One of the frustrating things about academic research is that, often times, it’s really only accessible to other academics. It is inaccesible to those from outside academia both because of the format it takes, as well as where it lives – which is usually behind a paywall. One of the most frustrating things about articles published in industry contexts is that generally speaking they make no reference to past work, or others who are doing similar work in the field, with each contribution sitting on its own. This leads to a pattern of re-invention and a tendency towards industry leaders claiming unique exerpertise rather than building up and sharing a collective body of knowledge. There are very valid reasons for why both of these situations exist and it is certainly no criticism of the individuals involved, but its not necessarily ideal (for more on the potentially rich but currently fraught relationship between the two domains of industry and academia see the references at the bottom of this post, of course you need access to an academic library to view most them). That is in part why the project by Interaction-Design.org to develop an Encyclopedia of Human Computer Interaction (HCI) is so impressive to me.
While I have to admit I am still making my way through each of the chapters, as far as I can tell to date they have spent who knows how many hours with who knows how many fantastic volunteers putting together one of the most coherent, extensive and succinct resources on HCI (or Interaction Design) ever available. One of the things I appreciate most about it is that the range of chapters demonstrates the depth of the field and its many different aspects.
But most important is that each chapter is well written, uses accessible language and both text and video to convey key concepts, and is extensively referenced, by someone with serious academic and/or industry credentials. The creators have then ensured a well rounded representation and diverse perspectives on each topic by inviting other experts from both industry and academia as well as greater IXD community to comment and feedback on the chapters. This had led to some lively debate in the comments, and the capturing of further significant references.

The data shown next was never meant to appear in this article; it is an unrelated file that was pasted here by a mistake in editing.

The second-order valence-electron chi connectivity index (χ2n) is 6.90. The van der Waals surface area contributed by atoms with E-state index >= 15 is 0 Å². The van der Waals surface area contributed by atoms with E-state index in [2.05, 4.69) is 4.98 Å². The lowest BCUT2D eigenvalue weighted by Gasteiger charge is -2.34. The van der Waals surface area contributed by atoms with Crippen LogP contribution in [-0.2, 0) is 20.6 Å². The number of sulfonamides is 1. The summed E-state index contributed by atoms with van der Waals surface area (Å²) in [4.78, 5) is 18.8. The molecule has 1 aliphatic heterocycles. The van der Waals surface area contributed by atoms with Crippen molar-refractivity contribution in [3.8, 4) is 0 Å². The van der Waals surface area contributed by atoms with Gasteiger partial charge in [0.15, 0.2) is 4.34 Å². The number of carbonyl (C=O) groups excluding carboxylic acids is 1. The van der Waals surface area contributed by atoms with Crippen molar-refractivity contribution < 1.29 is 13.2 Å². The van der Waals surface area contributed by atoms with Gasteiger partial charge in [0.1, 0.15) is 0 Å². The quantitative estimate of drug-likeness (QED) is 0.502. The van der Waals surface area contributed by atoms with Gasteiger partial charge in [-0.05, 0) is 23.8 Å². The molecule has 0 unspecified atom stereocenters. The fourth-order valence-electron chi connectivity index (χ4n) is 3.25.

Every time I visit the site I am impressed at what they have created. This resource goes a long way to representing the breadth of knowledge and research that exists on IXD & HCI, and connects popular topics with their academic roots, some which extend back more than 40 years. Most importantly it is of high quality and in an accessible format that is available, open and free to anyone with an internet connection. An inspirational example of knowledge sharing. Massive thanks and kudos to the team and all those involved.
Anderson, R., & Kolko, J. (2009). ‘On the relevance of theory to practitioners…’. interactions, 16(2), pp. 80-80.
Davis, M. (2008). ‘Why Do We Need Doctoral Study in Design?’. International Journal of Design, 2(3), pp. 71-79.
Hobbs, J., Fenn, T., & Resmini, A. (2010). ‘Maturing a Practice ‘. Journal of Information Architecture, 2(1), pp. 37-54.
Sevaldson, B. (2010). ‘Discussions & Movements in Design Research’. FORMakademisk, 3(1), pp. 8-35.
Yee, J. S. R. (2007). ‘Connecting Practice to Research (and back to Practice): Making the leap from design practice to design research ‘. Design Principles and Practices: An International Journal, 1(1), pp. 81-90.